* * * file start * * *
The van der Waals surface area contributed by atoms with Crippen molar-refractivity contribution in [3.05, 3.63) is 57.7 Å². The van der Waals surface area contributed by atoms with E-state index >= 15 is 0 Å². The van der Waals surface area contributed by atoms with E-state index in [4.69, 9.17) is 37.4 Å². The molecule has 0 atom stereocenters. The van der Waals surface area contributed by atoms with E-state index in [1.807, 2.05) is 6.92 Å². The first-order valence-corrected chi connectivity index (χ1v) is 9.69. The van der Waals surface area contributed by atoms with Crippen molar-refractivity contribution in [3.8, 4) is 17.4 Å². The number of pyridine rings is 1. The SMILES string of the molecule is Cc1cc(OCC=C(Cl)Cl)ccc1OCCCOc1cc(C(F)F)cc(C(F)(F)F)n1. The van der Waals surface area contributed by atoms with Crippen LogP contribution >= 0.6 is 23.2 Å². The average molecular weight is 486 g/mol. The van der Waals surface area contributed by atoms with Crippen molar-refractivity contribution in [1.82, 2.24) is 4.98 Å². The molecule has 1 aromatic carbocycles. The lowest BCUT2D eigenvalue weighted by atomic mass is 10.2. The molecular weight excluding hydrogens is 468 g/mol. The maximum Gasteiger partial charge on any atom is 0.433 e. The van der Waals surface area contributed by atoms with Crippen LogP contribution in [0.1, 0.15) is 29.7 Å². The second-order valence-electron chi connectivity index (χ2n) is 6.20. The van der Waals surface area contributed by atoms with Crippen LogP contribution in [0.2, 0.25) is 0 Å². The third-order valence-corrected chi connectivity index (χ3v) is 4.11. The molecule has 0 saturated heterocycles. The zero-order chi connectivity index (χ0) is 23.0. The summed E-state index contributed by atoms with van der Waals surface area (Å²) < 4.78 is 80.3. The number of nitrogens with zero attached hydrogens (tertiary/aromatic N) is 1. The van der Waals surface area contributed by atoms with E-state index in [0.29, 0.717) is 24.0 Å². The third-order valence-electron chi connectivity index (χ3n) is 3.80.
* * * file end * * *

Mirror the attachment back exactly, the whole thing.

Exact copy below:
The van der Waals surface area contributed by atoms with Crippen molar-refractivity contribution in [3.05, 3.63) is 57.7 Å². The van der Waals surface area contributed by atoms with E-state index >= 15 is 0 Å². The van der Waals surface area contributed by atoms with E-state index in [4.69, 9.17) is 37.4 Å². The molecule has 0 atom stereocenters. The van der Waals surface area contributed by atoms with E-state index in [1.807, 2.05) is 6.92 Å². The first-order valence-corrected chi connectivity index (χ1v) is 9.69. The van der Waals surface area contributed by atoms with Crippen molar-refractivity contribution in [3.8, 4) is 17.4 Å². The number of pyridine rings is 1. The SMILES string of the molecule is Cc1cc(OCC=C(Cl)Cl)ccc1OCCCOc1cc(C(F)F)cc(C(F)(F)F)n1. The van der Waals surface area contributed by atoms with Crippen LogP contribution >= 0.6 is 23.2 Å². The average molecular weight is 486 g/mol. The van der Waals surface area contributed by atoms with Crippen molar-refractivity contribution in [1.82, 2.24) is 4.98 Å². The molecule has 1 aromatic carbocycles. The lowest BCUT2D eigenvalue weighted by atomic mass is 10.2. The molecular weight excluding hydrogens is 468 g/mol. The maximum Gasteiger partial charge on any atom is 0.433 e. The van der Waals surface area contributed by atoms with Crippen LogP contribution in [0.1, 0.15) is 29.7 Å². The second-order valence-electron chi connectivity index (χ2n) is 6.20. The van der Waals surface area contributed by atoms with Crippen LogP contribution in [0.2, 0.25) is 0 Å². The third-order valence-corrected chi connectivity index (χ3v) is 4.11. The molecule has 0 saturated heterocycles. The zero-order chi connectivity index (χ0) is 23.0. The summed E-state index contributed by atoms with van der Waals surface area (Å²) < 4.78 is 80.3. The number of nitrogens with zero attached hydrogens (tertiary/aromatic N) is 1. The van der Waals surface area contributed by atoms with E-state index in [0.29, 0.717) is 24.0 Å². The third-order valence-electron chi connectivity index (χ3n) is 3.80.